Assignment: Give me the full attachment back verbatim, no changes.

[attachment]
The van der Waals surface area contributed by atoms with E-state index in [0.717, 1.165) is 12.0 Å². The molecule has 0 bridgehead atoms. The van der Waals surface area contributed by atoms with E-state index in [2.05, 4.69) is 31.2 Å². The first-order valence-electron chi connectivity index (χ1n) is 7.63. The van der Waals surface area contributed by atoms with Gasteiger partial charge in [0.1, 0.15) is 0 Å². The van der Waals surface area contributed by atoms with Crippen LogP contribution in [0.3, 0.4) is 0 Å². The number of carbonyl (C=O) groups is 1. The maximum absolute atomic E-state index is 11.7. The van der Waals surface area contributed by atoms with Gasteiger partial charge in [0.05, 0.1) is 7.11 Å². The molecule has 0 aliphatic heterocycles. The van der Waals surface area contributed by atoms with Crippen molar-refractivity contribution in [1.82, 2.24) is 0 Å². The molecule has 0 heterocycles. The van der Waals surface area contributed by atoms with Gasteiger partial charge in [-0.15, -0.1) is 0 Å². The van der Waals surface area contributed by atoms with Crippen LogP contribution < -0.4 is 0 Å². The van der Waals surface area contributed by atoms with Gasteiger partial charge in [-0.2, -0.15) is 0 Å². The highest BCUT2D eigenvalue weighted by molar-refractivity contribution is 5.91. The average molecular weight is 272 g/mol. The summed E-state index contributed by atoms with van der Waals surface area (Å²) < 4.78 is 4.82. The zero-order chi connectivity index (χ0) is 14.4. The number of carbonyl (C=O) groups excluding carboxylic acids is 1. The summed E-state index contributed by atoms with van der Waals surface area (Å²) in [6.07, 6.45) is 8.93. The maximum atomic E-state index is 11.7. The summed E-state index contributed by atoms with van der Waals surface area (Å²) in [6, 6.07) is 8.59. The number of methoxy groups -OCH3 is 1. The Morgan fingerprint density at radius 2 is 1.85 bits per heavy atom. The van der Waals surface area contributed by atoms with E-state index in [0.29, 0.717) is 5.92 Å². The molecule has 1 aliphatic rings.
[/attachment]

The van der Waals surface area contributed by atoms with E-state index in [0.717, 1.165) is 12.0 Å². The molecule has 0 bridgehead atoms. The van der Waals surface area contributed by atoms with E-state index in [2.05, 4.69) is 31.2 Å². The first-order valence-electron chi connectivity index (χ1n) is 7.63. The van der Waals surface area contributed by atoms with Gasteiger partial charge in [0.1, 0.15) is 0 Å². The van der Waals surface area contributed by atoms with Crippen LogP contribution in [0.3, 0.4) is 0 Å². The number of carbonyl (C=O) groups is 1. The maximum absolute atomic E-state index is 11.7. The van der Waals surface area contributed by atoms with Gasteiger partial charge in [0.05, 0.1) is 7.11 Å². The molecule has 0 aliphatic heterocycles. The van der Waals surface area contributed by atoms with Crippen molar-refractivity contribution in [1.82, 2.24) is 0 Å². The molecule has 0 heterocycles. The van der Waals surface area contributed by atoms with Gasteiger partial charge in [-0.15, -0.1) is 0 Å². The van der Waals surface area contributed by atoms with Crippen LogP contribution < -0.4 is 0 Å². The van der Waals surface area contributed by atoms with Gasteiger partial charge in [-0.2, -0.15) is 0 Å². The highest BCUT2D eigenvalue weighted by molar-refractivity contribution is 5.91. The average molecular weight is 272 g/mol. The summed E-state index contributed by atoms with van der Waals surface area (Å²) < 4.78 is 4.82. The zero-order chi connectivity index (χ0) is 14.4. The number of carbonyl (C=O) groups excluding carboxylic acids is 1. The summed E-state index contributed by atoms with van der Waals surface area (Å²) in [6.07, 6.45) is 8.93. The maximum atomic E-state index is 11.7. The summed E-state index contributed by atoms with van der Waals surface area (Å²) in [6, 6.07) is 8.59. The number of methoxy groups -OCH3 is 1. The Morgan fingerprint density at radius 2 is 1.85 bits per heavy atom. The van der Waals surface area contributed by atoms with E-state index in [0.29, 0.717) is 5.92 Å². The molecule has 1 aliphatic rings.